Of their nine policies that TFA is urging DeVos to consider (three of the eleven are basically saying, make schools safe for all students), six of them are things that she was already on board with. It’s the TFA way of saying “We are already in agreement with you on most things so you can trust us and work with us to help you out in general.” They seem to care more about their own survival and the continuation of Duncan’s reform strategies than they do about the potential damage that the Trump / DeVos duo can wreak on the children of this country.

Today is #GivingTuesday. Please give whatever you can to the Network for Public Education and help us as we fight efforts to privatize our public schools.

The Network has generated nearly 75,000 emails to members of the Senate, urging them not to confirm Betsy DeVos, who supports charters and vouchers, not public schools.

Please open this link and add your name. Share it with your friends. Our goal is to reach 100,000 emails. We can do it.

It is wrong to appoint a Secretary of Education who opposes public schools. Her nomination should be opposed by Republicans and Democrats alike. Republicans are supposed to be protectors of tradition and community values. Public education is a central American tradition. Republicans serve on local school boards and state school boards. They too should vote to oppose DeVos’ radical attack on public education.

“When you wage war on the public schools, you’re attacking the mortar that holds the community together. You’re not a conservative, you’re a vandal.”

― Garrison Keillor, “Homegrown Democrat: A Few Plain Thoughts from the Heart of America”

Please stand up against the vandals who would destroy the mortar that holds the community together.

And please give generously so we can fight on your behalf and on behalf of America’s children.

An investment group in Portland, Oregon, paid $72 million for five charter schools in Florida. The investors paid nearly $18,000 per student.

Do you think these are public schools? Do you think they are community schools?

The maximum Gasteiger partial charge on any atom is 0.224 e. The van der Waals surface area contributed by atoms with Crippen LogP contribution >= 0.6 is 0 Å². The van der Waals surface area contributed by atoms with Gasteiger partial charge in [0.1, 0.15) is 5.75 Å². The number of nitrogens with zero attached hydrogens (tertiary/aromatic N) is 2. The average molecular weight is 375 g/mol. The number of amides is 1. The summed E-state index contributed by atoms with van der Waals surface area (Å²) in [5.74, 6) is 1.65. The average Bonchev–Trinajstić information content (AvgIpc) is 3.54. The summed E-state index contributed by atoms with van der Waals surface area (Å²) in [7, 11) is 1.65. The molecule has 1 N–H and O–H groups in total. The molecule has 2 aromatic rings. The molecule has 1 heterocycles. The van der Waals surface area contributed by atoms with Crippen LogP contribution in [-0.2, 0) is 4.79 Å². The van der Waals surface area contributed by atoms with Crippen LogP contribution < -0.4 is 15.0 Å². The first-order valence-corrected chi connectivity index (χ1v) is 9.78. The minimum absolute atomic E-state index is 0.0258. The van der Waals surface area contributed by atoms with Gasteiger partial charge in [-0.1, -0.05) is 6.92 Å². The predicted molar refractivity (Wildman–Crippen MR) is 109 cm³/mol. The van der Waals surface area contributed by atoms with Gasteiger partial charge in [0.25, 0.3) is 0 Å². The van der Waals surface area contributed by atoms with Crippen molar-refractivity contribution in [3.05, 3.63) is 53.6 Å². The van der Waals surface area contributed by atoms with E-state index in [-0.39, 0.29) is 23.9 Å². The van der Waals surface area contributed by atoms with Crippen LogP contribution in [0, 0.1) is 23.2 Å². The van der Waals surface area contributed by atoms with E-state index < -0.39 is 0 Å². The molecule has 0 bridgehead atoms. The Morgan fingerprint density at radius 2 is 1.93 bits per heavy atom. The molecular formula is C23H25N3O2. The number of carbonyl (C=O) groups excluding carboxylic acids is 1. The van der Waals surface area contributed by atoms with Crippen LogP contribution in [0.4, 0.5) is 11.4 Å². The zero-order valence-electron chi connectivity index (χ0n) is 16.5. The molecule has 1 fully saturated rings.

School’s out: Portland investors pay $72M for charter school portfolio in Florida

Charter School Capital, an academic investment group based in Portland, just scooped up five charter schools spread throughout Florida for $71.74 million. The sellers were MG3 Development Group and ESJ Capital Partners, a pair of local real estate companies.
The deal illustrates how investing in nontraditional real estate like schools can be lucrative, especially when other markets like residential and commercial properties appear to be cooling down.

According to a news release from Colliers International Education Services Group, which brokered the deal on behalf of the sellers, the portfolio encompasses 295,992 square feet split among five schools in Riverview, Vero Beach, Coral Springs, Davie and Plantation. Colliers’ Todd Noel and Achikam Yogev worked on the sale.

MG3 Principal Hernan Leonoff told The Real Deal that his firm developed the schools in Riverview, Davie and Plantation, plus renovated the facility in Coral Springs while ESJ acted as the lead company in building the portfolio. MG3 had no involvement with the Vero Beach charter school.

The ownership varied between properties: for most of the schools, MG3 had a minority interest while ESJ, led by principals Arnaud Sitbon and Gabriel Amiel, was the majority owner.

The sale breaks down to about $242 square feet, but Leonoff cautioned that a school’s capacity for students is a better gauge of pricing because common areas can skew square footage.

The five schools can house roughly 4,000 students, he said, bringing the price to about $17,935 per enrollee. That’s significantly more expensive than the $16,641 per student that tennis pro Andre Agassi and his partner Bobby Turner sold their Boynton Beach school for in August.